Lid kids: Corinne Prevot
and friends show off their
Middlebury student and nordic racer Corinne Prevot
turns heads with Skida apparel BY BRYCE HUBNER
At just 19 years old, Middlebury College sophomore and cross country ski racer Corinne Prevot is tackling the business world — one funky
textile at a time.
Prevot is the founder and owner of Skida, a winter apparel company
that designs and manufacturers color-splashed hats, headbands, bandanas and neckwarmers. The company is in its third year of business
and growing fast, and you can find Skida products at ski shops in seven
snowy states across the country.
So how did a teenage ski racer start a successful apparel company?
“I was an alpine skier who switched to nordic a few years ago, and
I wasn’t quite accustomed to the [difference between the sports’] apparel when I started,” says Prevot. “In December of 2007, I was in a
Montana ski shop and bought a really colorful and fun nordic skiing hat,
but it was expensive and didn’t quite fit right. A couple weeks later at
Christmas, my mother and I were stuck inside because of bad weather
and we decided to try and make our own hats that would fit a little better.”
Prevot and her mother, Margie, liked the fateful early prototype and
made a few more for Prevot’s Burke Mountain Academy teammates in
East Burke, Vt., who then donned the hats at races all over New England. BMA parents were soon asking for hats, too.
But Prevot says the decision to fully embrace the design and textile
businesses didn’t occur until she was approached by a fellow competitor.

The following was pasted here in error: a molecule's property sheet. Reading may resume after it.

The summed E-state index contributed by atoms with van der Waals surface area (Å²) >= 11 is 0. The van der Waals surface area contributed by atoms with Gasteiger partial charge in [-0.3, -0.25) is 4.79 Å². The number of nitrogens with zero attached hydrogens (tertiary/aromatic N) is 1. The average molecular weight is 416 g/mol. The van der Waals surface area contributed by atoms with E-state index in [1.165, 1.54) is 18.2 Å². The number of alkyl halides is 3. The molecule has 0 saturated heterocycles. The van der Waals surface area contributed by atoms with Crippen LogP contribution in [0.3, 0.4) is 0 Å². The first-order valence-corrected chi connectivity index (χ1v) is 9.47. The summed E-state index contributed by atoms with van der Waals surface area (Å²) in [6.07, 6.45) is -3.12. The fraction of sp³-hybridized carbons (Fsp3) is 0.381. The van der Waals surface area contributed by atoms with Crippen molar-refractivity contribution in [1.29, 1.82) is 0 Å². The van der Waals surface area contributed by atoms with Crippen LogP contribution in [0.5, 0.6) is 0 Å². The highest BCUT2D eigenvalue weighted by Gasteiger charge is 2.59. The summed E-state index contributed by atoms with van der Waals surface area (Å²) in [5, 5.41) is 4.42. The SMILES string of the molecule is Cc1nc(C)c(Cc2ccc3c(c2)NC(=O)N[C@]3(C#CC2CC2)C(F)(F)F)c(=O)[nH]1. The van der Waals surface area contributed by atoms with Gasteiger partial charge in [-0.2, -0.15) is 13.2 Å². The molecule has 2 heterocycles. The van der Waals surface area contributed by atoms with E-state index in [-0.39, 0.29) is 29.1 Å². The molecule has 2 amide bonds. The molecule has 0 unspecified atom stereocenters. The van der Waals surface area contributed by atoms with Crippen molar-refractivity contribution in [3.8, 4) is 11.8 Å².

“I remember, later that winter, a girl from another ski program came
up to me and asked if she could buy one of the hats that I made,”
Prevot says. “I hadn’t
thought about sell-
ing them before, but I
said ‘sure,’ and sold it
for about $15, I think.
We hadn’t even con-
ceived a brand name
adventure was born from that early transaction, and Prevot says she
settled on the brand name Skida, “which is an old Swedish word for
ski,” to pay homage to the brand’s nordic roots and inspiration.
Prevot and her mother were soon immersed in finding fun fabric patterns and stitching together as many hats — then headbands, bandanas and neckwarmers — as possible. Skida started supplying local
shops, and as demand grew to include points beyond, the pair had to
enlist the help of seamstresses in Newport, Vt., who had previously
worked with similar materials at Louis Garneau.
Prevot says her mother helps keep things running smoothly as she
invests herself in studies and skiing at Middlebury — and business is
running smoothly, indeed.
“We sold thousands of products in 2010 and, in general, we’ve tripled
sales each of our first three years,” says Prevot, who says Skida (
ski-dasport.com) grossed $55,000 in sales this past year. “That everything
is made in Vermont is both a source of pride and a real selling point,
especially for a lot of customers in New England.”